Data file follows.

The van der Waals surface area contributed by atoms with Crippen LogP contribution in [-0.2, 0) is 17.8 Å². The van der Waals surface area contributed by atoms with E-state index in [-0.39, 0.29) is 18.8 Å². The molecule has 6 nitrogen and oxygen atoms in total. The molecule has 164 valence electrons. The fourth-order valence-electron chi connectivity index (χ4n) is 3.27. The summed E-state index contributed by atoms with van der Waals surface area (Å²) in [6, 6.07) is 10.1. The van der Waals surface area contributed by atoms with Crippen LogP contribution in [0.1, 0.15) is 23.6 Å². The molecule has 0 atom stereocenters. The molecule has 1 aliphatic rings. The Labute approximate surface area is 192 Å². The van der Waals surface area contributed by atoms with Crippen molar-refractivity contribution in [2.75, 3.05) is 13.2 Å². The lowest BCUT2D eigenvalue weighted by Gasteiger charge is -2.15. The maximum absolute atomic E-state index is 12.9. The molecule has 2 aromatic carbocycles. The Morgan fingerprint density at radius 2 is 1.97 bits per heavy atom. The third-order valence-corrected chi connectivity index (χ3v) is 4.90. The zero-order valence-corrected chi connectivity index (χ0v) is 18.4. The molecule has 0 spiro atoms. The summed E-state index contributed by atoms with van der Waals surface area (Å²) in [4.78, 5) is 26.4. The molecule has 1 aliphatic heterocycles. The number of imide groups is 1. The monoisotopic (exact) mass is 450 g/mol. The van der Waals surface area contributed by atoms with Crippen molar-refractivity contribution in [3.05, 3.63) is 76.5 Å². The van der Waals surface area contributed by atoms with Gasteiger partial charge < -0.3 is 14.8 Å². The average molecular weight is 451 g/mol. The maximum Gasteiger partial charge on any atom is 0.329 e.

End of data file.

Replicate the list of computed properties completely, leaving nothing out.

The van der Waals surface area contributed by atoms with Crippen LogP contribution in [-0.2, 0) is 17.8 Å². The van der Waals surface area contributed by atoms with E-state index in [-0.39, 0.29) is 18.8 Å². The molecule has 6 nitrogen and oxygen atoms in total. The molecule has 164 valence electrons. The fourth-order valence-electron chi connectivity index (χ4n) is 3.27. The summed E-state index contributed by atoms with van der Waals surface area (Å²) in [6, 6.07) is 10.1. The van der Waals surface area contributed by atoms with Crippen LogP contribution in [0.1, 0.15) is 23.6 Å². The molecule has 0 atom stereocenters. The molecule has 1 aliphatic rings. The Labute approximate surface area is 192 Å². The van der Waals surface area contributed by atoms with Crippen molar-refractivity contribution in [2.75, 3.05) is 13.2 Å². The lowest BCUT2D eigenvalue weighted by Gasteiger charge is -2.15. The maximum absolute atomic E-state index is 12.9. The molecule has 2 aromatic carbocycles. The Morgan fingerprint density at radius 2 is 1.97 bits per heavy atom. The third-order valence-corrected chi connectivity index (χ3v) is 4.90. The zero-order valence-corrected chi connectivity index (χ0v) is 18.4. The molecule has 0 spiro atoms. The summed E-state index contributed by atoms with van der Waals surface area (Å²) in [4.78, 5) is 26.4. The molecule has 1 aliphatic heterocycles. The number of imide groups is 1. The monoisotopic (exact) mass is 450 g/mol. The van der Waals surface area contributed by atoms with Crippen molar-refractivity contribution in [3.05, 3.63) is 76.5 Å². The van der Waals surface area contributed by atoms with Gasteiger partial charge < -0.3 is 14.8 Å². The average molecular weight is 451 g/mol. The maximum Gasteiger partial charge on any atom is 0.329 e.